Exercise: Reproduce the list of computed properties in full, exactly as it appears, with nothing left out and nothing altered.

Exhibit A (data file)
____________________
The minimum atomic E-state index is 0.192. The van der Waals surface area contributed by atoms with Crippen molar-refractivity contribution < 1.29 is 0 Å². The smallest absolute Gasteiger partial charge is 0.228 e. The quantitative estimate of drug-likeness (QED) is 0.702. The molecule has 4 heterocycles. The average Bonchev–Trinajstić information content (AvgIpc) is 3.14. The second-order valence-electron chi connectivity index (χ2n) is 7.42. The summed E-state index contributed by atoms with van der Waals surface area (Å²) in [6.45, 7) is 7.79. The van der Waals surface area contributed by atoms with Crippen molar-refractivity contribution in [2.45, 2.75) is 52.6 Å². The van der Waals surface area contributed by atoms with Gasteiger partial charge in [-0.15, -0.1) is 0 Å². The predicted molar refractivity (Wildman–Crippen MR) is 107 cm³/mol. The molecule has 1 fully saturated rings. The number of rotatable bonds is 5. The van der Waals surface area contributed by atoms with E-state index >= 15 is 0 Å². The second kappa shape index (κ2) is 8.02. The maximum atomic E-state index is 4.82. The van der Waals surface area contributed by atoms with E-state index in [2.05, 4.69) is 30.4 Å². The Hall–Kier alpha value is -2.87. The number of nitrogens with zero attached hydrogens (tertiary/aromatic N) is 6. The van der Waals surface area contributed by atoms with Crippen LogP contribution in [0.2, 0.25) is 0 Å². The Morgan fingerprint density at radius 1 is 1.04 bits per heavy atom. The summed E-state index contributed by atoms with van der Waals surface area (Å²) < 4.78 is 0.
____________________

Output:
The minimum atomic E-state index is 0.192. The van der Waals surface area contributed by atoms with Crippen molar-refractivity contribution < 1.29 is 0 Å². The smallest absolute Gasteiger partial charge is 0.228 e. The quantitative estimate of drug-likeness (QED) is 0.702. The molecule has 4 heterocycles. The average Bonchev–Trinajstić information content (AvgIpc) is 3.14. The second-order valence-electron chi connectivity index (χ2n) is 7.42. The summed E-state index contributed by atoms with van der Waals surface area (Å²) in [6.45, 7) is 7.79. The van der Waals surface area contributed by atoms with Crippen molar-refractivity contribution in [2.45, 2.75) is 52.6 Å². The van der Waals surface area contributed by atoms with Gasteiger partial charge in [-0.15, -0.1) is 0 Å². The predicted molar refractivity (Wildman–Crippen MR) is 107 cm³/mol. The molecule has 1 fully saturated rings. The number of rotatable bonds is 5. The van der Waals surface area contributed by atoms with E-state index >= 15 is 0 Å². The second kappa shape index (κ2) is 8.02. The maximum atomic E-state index is 4.82. The van der Waals surface area contributed by atoms with E-state index in [2.05, 4.69) is 30.4 Å². The Hall–Kier alpha value is -2.87. The number of nitrogens with zero attached hydrogens (tertiary/aromatic N) is 6. The van der Waals surface area contributed by atoms with Crippen LogP contribution in [0.2, 0.25) is 0 Å². The Morgan fingerprint density at radius 1 is 1.04 bits per heavy atom. The summed E-state index contributed by atoms with van der Waals surface area (Å²) < 4.78 is 0.